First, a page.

students may have the day off of school on Friday, but some are using their extra time to make a big difference.
Hope High School hosts their seventh annual Empty Bowls service-learning project on Friday from 11 a.m. to 1 p.m.
Empty bowls is an international project to help raise awareness and fight hunger.
The event is open to the public. For an $8 donation, guests receive a meal of soup and bread and are welcome take home a handmade ceramic bowl.
“It’s a visual to remind people that there are children and families that go hungry even in our own country,” Hope High Principal Kim Bertram said, explaining the symbolic importance of the empty handmade bowls.
All donations collected at the fundraiser will benefit the Food Pantry.
Bertram said last year’s Empty Bowls event raised around $1,000. She hopes this year they can raise even more.
“These donations go to the food pantry, which services people in the O’Fallon area to help them stretch their budgets and get them through a difficult time,” Bertram said.
Each year since 2004, Hope High faculty and students work together to organize Empty Bowls.
Teachers incorporate the issue of hunger into their curriculum to coincide with the service project and students learn about the impact, statistics and what they can do as an individual to help the hungry.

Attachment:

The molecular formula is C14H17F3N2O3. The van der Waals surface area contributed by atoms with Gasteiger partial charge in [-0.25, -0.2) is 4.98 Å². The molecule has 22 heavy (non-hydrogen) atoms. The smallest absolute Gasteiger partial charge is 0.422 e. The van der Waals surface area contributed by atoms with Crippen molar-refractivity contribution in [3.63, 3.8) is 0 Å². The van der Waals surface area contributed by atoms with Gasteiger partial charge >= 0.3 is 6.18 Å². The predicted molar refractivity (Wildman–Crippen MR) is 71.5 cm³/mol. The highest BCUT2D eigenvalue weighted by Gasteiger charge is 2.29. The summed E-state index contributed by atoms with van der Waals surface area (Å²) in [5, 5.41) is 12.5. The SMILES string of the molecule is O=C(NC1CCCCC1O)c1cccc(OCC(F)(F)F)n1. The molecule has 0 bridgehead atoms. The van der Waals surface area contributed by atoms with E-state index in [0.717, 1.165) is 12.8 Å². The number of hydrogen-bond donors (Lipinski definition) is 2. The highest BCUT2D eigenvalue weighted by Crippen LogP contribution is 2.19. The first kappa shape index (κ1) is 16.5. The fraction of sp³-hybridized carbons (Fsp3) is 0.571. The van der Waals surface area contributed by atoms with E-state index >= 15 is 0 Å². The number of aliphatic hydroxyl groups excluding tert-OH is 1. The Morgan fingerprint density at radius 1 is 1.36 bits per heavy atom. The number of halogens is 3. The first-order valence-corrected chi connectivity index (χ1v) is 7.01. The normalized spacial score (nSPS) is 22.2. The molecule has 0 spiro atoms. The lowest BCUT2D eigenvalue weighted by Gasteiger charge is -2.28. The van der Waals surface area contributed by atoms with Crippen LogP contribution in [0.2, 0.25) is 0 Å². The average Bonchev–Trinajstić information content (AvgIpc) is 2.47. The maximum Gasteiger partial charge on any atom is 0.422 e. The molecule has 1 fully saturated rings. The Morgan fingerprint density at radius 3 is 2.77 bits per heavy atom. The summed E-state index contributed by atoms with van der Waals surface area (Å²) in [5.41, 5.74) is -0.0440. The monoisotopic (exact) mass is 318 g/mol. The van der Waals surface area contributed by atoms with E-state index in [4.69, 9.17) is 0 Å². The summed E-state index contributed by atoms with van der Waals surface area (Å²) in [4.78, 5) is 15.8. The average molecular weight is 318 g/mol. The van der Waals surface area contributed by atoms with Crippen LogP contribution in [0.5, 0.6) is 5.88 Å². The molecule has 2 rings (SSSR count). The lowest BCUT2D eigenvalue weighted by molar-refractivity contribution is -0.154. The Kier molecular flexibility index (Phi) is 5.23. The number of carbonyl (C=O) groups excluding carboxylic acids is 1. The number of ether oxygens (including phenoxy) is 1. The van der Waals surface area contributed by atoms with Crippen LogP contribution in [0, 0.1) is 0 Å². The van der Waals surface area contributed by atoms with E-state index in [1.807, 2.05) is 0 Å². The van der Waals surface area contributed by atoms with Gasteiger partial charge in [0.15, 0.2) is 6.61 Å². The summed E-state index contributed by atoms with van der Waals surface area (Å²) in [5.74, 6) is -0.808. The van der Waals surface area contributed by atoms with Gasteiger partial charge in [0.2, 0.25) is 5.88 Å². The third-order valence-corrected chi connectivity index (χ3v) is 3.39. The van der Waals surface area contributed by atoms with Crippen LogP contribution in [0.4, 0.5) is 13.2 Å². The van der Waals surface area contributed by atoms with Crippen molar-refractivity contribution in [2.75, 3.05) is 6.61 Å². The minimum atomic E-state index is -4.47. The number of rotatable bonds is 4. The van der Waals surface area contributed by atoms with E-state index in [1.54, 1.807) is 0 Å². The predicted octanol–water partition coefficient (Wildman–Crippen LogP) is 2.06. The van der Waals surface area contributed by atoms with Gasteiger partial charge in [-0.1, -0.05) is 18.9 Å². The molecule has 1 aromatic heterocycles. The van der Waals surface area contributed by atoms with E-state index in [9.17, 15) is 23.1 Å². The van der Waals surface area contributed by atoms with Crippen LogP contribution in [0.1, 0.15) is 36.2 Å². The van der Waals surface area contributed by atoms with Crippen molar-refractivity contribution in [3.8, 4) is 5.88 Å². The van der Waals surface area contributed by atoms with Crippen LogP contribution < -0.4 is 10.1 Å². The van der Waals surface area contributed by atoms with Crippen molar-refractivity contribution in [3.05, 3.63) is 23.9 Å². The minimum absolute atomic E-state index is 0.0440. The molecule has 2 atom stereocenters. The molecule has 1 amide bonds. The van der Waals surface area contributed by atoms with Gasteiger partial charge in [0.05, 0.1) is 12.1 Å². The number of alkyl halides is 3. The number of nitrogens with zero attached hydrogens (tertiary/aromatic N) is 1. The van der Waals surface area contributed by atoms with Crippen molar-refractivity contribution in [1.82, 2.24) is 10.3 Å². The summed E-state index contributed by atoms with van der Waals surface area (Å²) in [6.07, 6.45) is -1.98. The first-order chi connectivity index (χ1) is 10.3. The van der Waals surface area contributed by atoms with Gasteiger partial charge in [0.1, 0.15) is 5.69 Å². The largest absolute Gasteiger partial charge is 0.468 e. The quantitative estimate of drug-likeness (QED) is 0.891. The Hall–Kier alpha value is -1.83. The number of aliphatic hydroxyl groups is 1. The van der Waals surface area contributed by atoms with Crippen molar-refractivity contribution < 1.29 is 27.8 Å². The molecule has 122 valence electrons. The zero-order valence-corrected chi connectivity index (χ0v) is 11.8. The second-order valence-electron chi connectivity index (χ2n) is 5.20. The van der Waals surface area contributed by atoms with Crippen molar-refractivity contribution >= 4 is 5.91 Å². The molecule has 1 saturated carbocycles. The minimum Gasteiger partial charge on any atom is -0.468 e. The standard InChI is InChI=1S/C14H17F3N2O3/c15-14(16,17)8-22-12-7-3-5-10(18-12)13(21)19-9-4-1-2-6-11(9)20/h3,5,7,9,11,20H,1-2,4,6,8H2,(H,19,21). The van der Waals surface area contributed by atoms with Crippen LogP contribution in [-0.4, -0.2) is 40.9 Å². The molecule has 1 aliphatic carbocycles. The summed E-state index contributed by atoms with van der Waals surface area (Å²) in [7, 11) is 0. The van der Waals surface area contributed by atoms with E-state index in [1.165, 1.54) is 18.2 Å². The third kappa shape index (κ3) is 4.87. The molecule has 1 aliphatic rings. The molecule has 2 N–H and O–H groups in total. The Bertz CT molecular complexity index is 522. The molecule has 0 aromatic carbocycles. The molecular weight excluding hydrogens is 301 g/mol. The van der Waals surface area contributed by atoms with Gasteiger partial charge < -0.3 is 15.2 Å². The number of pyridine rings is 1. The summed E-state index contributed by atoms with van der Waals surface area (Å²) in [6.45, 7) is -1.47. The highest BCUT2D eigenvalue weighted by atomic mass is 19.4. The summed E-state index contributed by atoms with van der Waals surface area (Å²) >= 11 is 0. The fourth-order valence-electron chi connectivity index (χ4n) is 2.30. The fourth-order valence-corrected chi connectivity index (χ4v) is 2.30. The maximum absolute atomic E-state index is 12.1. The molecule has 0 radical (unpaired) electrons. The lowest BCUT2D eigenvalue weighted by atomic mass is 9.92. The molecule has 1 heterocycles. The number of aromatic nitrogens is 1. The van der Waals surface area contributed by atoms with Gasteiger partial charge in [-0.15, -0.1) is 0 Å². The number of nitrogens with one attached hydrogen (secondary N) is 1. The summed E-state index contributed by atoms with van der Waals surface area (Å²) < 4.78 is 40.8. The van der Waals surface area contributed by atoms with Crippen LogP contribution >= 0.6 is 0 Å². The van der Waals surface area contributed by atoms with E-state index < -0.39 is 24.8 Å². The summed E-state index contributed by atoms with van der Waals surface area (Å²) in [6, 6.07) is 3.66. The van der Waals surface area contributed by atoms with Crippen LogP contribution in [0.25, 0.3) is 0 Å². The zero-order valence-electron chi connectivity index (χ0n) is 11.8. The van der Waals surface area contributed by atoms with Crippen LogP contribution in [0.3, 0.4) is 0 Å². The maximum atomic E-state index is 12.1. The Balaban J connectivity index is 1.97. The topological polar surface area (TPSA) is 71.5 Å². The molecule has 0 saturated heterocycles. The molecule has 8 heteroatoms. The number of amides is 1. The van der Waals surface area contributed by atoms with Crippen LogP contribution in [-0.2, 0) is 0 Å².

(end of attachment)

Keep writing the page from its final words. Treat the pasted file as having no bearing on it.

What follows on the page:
According to Bertram, around 20 students have volunteered to help with Empty Bowls on Friday.
Students in Family and Consumer Science (FACS) classes prepare the food and the art classes make the ceramic bowls. Some students will share a song, poem or short story in the auditorium.
The Student Council, Empowering Young Women group and leadership class will help set up, serve guests and clean up the event.
Bertram said while Empty Bowls is a great way to give back—it is also a valuable experience for students.
“It’s a tremendous benefit for students because they are being active members of their community,” she said. “They’re learning what it means to be a citizen and contribute in a positive way.”
Hope High School is located at 307 W. Pitman in O’Fallon. For more information call 636-379-5300.